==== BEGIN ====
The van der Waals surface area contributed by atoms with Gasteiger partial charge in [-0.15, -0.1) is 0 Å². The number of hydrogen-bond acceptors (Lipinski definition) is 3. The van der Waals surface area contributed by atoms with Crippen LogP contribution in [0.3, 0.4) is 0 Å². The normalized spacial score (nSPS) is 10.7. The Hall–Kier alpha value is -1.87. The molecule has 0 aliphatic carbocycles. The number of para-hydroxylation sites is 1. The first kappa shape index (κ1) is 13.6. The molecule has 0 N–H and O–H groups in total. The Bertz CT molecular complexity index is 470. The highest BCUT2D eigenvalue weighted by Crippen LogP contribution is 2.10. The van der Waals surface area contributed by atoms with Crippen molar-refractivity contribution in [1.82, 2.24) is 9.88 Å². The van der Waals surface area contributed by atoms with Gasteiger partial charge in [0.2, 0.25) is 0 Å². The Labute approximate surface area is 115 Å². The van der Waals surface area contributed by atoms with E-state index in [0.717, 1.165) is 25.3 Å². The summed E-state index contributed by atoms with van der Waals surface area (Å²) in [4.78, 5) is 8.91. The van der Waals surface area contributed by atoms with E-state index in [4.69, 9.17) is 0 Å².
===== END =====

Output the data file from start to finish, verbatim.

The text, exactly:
The van der Waals surface area contributed by atoms with Gasteiger partial charge in [-0.15, -0.1) is 0 Å². The number of hydrogen-bond acceptors (Lipinski definition) is 3. The van der Waals surface area contributed by atoms with Crippen LogP contribution in [0.3, 0.4) is 0 Å². The normalized spacial score (nSPS) is 10.7. The Hall–Kier alpha value is -1.87. The molecule has 0 aliphatic carbocycles. The number of para-hydroxylation sites is 1. The first kappa shape index (κ1) is 13.6. The molecule has 0 N–H and O–H groups in total. The Bertz CT molecular complexity index is 470. The highest BCUT2D eigenvalue weighted by Crippen LogP contribution is 2.10. The van der Waals surface area contributed by atoms with Crippen molar-refractivity contribution in [1.82, 2.24) is 9.88 Å². The van der Waals surface area contributed by atoms with Gasteiger partial charge in [0.2, 0.25) is 0 Å². The Labute approximate surface area is 115 Å². The van der Waals surface area contributed by atoms with E-state index in [0.717, 1.165) is 25.3 Å². The summed E-state index contributed by atoms with van der Waals surface area (Å²) in [4.78, 5) is 8.91. The van der Waals surface area contributed by atoms with E-state index in [4.69, 9.17) is 0 Å².